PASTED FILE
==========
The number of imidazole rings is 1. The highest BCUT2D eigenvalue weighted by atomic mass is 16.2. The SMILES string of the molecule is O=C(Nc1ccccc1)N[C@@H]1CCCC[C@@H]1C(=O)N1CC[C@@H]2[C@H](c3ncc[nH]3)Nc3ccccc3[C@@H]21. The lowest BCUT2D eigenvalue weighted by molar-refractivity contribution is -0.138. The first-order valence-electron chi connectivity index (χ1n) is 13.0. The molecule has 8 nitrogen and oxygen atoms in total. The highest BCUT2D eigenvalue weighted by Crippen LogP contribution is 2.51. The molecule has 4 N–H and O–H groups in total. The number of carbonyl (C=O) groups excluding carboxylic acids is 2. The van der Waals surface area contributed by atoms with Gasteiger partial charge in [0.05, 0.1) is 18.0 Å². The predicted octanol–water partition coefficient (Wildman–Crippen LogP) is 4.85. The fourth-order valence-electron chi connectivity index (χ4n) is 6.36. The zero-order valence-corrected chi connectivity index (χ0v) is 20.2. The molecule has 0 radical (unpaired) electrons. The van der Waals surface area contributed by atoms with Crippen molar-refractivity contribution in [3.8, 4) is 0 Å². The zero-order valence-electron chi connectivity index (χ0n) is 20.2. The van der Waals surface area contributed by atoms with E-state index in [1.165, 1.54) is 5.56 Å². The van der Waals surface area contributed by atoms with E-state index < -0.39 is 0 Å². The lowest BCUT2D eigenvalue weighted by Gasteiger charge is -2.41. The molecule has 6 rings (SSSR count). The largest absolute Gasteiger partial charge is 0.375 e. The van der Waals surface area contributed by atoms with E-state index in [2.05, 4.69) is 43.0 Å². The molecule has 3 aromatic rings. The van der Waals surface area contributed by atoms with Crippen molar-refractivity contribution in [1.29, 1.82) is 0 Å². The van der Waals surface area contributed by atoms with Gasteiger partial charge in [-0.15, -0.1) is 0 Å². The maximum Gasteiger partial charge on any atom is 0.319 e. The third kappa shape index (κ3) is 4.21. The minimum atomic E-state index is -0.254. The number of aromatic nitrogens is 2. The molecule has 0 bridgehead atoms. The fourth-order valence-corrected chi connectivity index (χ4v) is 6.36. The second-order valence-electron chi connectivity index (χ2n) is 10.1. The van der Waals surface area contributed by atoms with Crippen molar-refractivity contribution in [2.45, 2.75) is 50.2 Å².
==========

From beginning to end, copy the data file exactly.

The number of imidazole rings is 1. The highest BCUT2D eigenvalue weighted by atomic mass is 16.2. The SMILES string of the molecule is O=C(Nc1ccccc1)N[C@@H]1CCCC[C@@H]1C(=O)N1CC[C@@H]2[C@H](c3ncc[nH]3)Nc3ccccc3[C@@H]21. The lowest BCUT2D eigenvalue weighted by molar-refractivity contribution is -0.138. The first-order valence-electron chi connectivity index (χ1n) is 13.0. The molecule has 8 nitrogen and oxygen atoms in total. The highest BCUT2D eigenvalue weighted by Crippen LogP contribution is 2.51. The molecule has 4 N–H and O–H groups in total. The number of carbonyl (C=O) groups excluding carboxylic acids is 2. The van der Waals surface area contributed by atoms with Gasteiger partial charge in [0.05, 0.1) is 18.0 Å². The predicted octanol–water partition coefficient (Wildman–Crippen LogP) is 4.85. The fourth-order valence-electron chi connectivity index (χ4n) is 6.36. The zero-order valence-corrected chi connectivity index (χ0v) is 20.2. The molecule has 0 radical (unpaired) electrons. The van der Waals surface area contributed by atoms with Crippen molar-refractivity contribution in [3.8, 4) is 0 Å². The zero-order valence-electron chi connectivity index (χ0n) is 20.2. The van der Waals surface area contributed by atoms with E-state index in [1.165, 1.54) is 5.56 Å². The van der Waals surface area contributed by atoms with E-state index < -0.39 is 0 Å². The lowest BCUT2D eigenvalue weighted by Gasteiger charge is -2.41. The molecule has 6 rings (SSSR count). The largest absolute Gasteiger partial charge is 0.375 e. The van der Waals surface area contributed by atoms with E-state index in [2.05, 4.69) is 43.0 Å². The molecule has 3 aromatic rings. The van der Waals surface area contributed by atoms with Crippen molar-refractivity contribution in [1.29, 1.82) is 0 Å². The van der Waals surface area contributed by atoms with Gasteiger partial charge in [-0.15, -0.1) is 0 Å². The maximum Gasteiger partial charge on any atom is 0.319 e. The third kappa shape index (κ3) is 4.21. The minimum atomic E-state index is -0.254. The number of aromatic nitrogens is 2. The molecule has 0 bridgehead atoms. The fourth-order valence-corrected chi connectivity index (χ4v) is 6.36. The second-order valence-electron chi connectivity index (χ2n) is 10.1. The van der Waals surface area contributed by atoms with Crippen molar-refractivity contribution in [2.45, 2.75) is 50.2 Å².